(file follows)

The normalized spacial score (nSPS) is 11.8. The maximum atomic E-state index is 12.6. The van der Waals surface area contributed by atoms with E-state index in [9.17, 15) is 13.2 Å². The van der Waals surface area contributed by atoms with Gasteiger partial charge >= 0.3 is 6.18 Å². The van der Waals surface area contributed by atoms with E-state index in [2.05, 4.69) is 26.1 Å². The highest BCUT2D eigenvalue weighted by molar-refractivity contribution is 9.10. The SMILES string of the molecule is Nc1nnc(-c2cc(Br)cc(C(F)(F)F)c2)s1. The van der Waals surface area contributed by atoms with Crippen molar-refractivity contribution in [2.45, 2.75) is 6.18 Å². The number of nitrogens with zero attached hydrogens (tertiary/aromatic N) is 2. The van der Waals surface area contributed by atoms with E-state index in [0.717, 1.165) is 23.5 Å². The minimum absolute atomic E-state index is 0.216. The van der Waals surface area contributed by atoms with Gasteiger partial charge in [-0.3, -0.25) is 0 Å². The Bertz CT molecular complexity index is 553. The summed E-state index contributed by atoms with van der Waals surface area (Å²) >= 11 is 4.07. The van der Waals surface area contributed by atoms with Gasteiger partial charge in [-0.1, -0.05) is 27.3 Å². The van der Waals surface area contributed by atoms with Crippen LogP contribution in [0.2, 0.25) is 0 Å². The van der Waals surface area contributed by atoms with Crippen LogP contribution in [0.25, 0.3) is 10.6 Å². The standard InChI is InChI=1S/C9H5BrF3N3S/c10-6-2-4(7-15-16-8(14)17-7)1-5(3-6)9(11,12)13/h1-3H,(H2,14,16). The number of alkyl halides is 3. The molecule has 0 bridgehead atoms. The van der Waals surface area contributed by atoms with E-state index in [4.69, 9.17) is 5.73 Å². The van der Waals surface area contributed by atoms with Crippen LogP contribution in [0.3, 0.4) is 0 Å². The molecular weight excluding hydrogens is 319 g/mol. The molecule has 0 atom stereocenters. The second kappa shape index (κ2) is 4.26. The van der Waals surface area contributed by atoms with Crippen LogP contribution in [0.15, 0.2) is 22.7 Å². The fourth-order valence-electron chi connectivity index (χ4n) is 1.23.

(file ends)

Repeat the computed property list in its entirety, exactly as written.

The normalized spacial score (nSPS) is 11.8. The maximum atomic E-state index is 12.6. The van der Waals surface area contributed by atoms with E-state index in [9.17, 15) is 13.2 Å². The van der Waals surface area contributed by atoms with Gasteiger partial charge >= 0.3 is 6.18 Å². The van der Waals surface area contributed by atoms with E-state index in [2.05, 4.69) is 26.1 Å². The highest BCUT2D eigenvalue weighted by molar-refractivity contribution is 9.10. The SMILES string of the molecule is Nc1nnc(-c2cc(Br)cc(C(F)(F)F)c2)s1. The van der Waals surface area contributed by atoms with Crippen molar-refractivity contribution in [2.45, 2.75) is 6.18 Å². The number of nitrogens with zero attached hydrogens (tertiary/aromatic N) is 2. The van der Waals surface area contributed by atoms with E-state index in [0.717, 1.165) is 23.5 Å². The minimum absolute atomic E-state index is 0.216. The van der Waals surface area contributed by atoms with Gasteiger partial charge in [-0.3, -0.25) is 0 Å². The Bertz CT molecular complexity index is 553. The summed E-state index contributed by atoms with van der Waals surface area (Å²) >= 11 is 4.07. The van der Waals surface area contributed by atoms with Gasteiger partial charge in [-0.1, -0.05) is 27.3 Å². The van der Waals surface area contributed by atoms with Crippen LogP contribution in [0.2, 0.25) is 0 Å². The van der Waals surface area contributed by atoms with Crippen LogP contribution in [0.25, 0.3) is 10.6 Å². The standard InChI is InChI=1S/C9H5BrF3N3S/c10-6-2-4(7-15-16-8(14)17-7)1-5(3-6)9(11,12)13/h1-3H,(H2,14,16). The number of alkyl halides is 3. The molecule has 0 bridgehead atoms. The van der Waals surface area contributed by atoms with E-state index in [4.69, 9.17) is 5.73 Å². The van der Waals surface area contributed by atoms with Crippen LogP contribution in [0.3, 0.4) is 0 Å². The molecular weight excluding hydrogens is 319 g/mol. The molecule has 0 atom stereocenters. The second kappa shape index (κ2) is 4.26. The van der Waals surface area contributed by atoms with Crippen LogP contribution in [0.15, 0.2) is 22.7 Å². The fourth-order valence-electron chi connectivity index (χ4n) is 1.23.